top of page

Morphy - Development Post #5

Hello!! Welcome back to the development blog of Morphy. In this post I shall be covering the philosophy behind my Level Design process and also show you the Game Flow and Game Loop followed in Morphy. I have a huge interest in Level Design myself and I am very excited to share my Level Design process with you guys and hope you like it too!

The Philosophy

During the Level Design process of Morphy, I had one philosophy set in mind that I wanted to follow and that was the Kishōtenketsu philosophy. It is a 4-part structure and development of classic Chinese, Japanese and Korean narratives, it is used in 4-line Chinese poems and 4-panel Japanese comics, in each of these stories the 4 parts are –

ki – Introduction

shō – Development

ten – Twist

ketsu – Conclusion


In Level Design, levels are 4-part self-contained showcases, where a mechanic can be successfully taught, developed, twisted and then concluded in a short-time;

Introduction (ki) – Every time a new mechanic is introduced, it will be introduced in a safe environment, where the player can learn the mechanic and mess around with it.

Development (shō) – After the mechanic is introduced, it is established further and developed by adding challenges and the safety-net being removed.

Twist (ten) – After a while, when the player understands the mechanic, the mechanic will be turned around on its head with a twist, by pairing it with a new mechanic or a previously learned mechanic or implementing it in a fairly difficult sequence, to challenge the player or to offer a fresh perspective.

Conclusion (ketsu) – Finally, the conclusion where the player will be tested to show-off what they have learned over the course of the previous levels with relatively harder sequences.


Koichi Hayashida over a course of a few Mario games, adapted and developed the Kishōtenketsu philosophy for Level Design. This is how Nintendo manages to fit multiple mechanics in a game without making it bloated or full of tutorials. Tutorials often break the flow of the game, teaching the mechanics through action and gameplay can be fruitful. If ever mechanics are re-introduced in further levels, we can be confident that the Player knows them as they encountered and learned them in earlier levels, this will offer for interesting gameplay.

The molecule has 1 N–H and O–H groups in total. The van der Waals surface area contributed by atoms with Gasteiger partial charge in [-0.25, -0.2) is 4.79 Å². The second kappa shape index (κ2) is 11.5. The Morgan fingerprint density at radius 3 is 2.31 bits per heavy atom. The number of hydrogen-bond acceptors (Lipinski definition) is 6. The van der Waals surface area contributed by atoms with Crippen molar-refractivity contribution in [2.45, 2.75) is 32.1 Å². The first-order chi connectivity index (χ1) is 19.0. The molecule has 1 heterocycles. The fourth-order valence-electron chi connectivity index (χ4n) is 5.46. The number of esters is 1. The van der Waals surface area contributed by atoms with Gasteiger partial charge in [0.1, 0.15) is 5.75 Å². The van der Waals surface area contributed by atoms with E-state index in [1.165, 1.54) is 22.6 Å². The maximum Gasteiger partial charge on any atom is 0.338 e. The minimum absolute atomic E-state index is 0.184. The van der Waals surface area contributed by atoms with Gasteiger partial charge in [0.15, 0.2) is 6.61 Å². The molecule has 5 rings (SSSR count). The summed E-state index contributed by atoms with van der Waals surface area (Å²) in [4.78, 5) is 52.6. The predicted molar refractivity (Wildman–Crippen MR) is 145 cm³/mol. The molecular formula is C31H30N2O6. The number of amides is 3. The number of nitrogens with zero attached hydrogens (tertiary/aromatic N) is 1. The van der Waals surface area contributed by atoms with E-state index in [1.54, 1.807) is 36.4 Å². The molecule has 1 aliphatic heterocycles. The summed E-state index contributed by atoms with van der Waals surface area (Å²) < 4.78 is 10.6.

Game Flow & Game Loop

From this image you can understand the introduction of level takes places in Levels 1, 3, 5 & 6.


Difficulty Curve

The difficulty curve of the game fluctuates rapidly until the 6th level because of the introduction and implementations of new mechanics at regular intervals through these first 6 levels. From the seventh level the more complicated levels are introduced as per the level design philosophy I have decided to use through this game.


That's all from me from the last two weeks. I know it has been a very theoretical post this time, but I've tried to be as clear as possible about everything because like I already said, Level Design interests me a lot.

I've been very very busy with multiple projects and I just wanted to get this post out before the final submission on the 1st of May. The next post will be the final post towards this project. It should be covering feedback from my playtest sessions and will also cover anything I will be adding or fixing or changing coming forward.

Until then, adios.

6 views0 comments

Recent Posts

See All


bottom of page